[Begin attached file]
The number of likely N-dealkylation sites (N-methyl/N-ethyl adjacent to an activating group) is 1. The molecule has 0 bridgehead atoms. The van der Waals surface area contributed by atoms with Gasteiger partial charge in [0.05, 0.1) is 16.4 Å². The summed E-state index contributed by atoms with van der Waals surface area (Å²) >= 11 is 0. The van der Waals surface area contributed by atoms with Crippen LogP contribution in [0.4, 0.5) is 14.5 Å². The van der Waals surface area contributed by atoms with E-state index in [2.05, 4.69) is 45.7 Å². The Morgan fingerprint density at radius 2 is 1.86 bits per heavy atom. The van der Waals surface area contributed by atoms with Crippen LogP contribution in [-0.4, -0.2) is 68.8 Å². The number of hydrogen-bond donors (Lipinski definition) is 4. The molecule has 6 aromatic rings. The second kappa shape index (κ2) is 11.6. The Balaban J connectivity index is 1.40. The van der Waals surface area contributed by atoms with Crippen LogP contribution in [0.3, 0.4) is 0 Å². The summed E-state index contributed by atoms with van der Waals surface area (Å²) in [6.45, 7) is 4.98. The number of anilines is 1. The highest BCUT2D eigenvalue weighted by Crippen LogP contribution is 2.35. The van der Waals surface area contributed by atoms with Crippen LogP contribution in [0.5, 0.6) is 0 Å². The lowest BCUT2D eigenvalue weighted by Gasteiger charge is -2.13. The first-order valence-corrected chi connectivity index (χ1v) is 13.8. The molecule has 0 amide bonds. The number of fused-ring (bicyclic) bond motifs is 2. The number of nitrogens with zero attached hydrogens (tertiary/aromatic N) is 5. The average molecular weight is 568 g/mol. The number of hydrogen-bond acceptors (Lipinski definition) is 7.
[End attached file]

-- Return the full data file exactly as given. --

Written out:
The number of likely N-dealkylation sites (N-methyl/N-ethyl adjacent to an activating group) is 1. The molecule has 0 bridgehead atoms. The van der Waals surface area contributed by atoms with Gasteiger partial charge in [0.05, 0.1) is 16.4 Å². The summed E-state index contributed by atoms with van der Waals surface area (Å²) >= 11 is 0. The van der Waals surface area contributed by atoms with Crippen LogP contribution in [0.4, 0.5) is 14.5 Å². The van der Waals surface area contributed by atoms with E-state index in [2.05, 4.69) is 45.7 Å². The Morgan fingerprint density at radius 2 is 1.86 bits per heavy atom. The van der Waals surface area contributed by atoms with Crippen LogP contribution in [-0.4, -0.2) is 68.8 Å². The number of hydrogen-bond donors (Lipinski definition) is 4. The molecule has 6 aromatic rings. The second kappa shape index (κ2) is 11.6. The Balaban J connectivity index is 1.40. The van der Waals surface area contributed by atoms with Crippen LogP contribution in [0.3, 0.4) is 0 Å². The summed E-state index contributed by atoms with van der Waals surface area (Å²) in [6.45, 7) is 4.98. The number of anilines is 1. The highest BCUT2D eigenvalue weighted by Crippen LogP contribution is 2.35. The van der Waals surface area contributed by atoms with Crippen LogP contribution in [0.5, 0.6) is 0 Å². The lowest BCUT2D eigenvalue weighted by Gasteiger charge is -2.13. The first-order valence-corrected chi connectivity index (χ1v) is 13.8. The molecule has 0 amide bonds. The number of fused-ring (bicyclic) bond motifs is 2. The number of nitrogens with zero attached hydrogens (tertiary/aromatic N) is 5. The average molecular weight is 568 g/mol. The number of hydrogen-bond acceptors (Lipinski definition) is 7.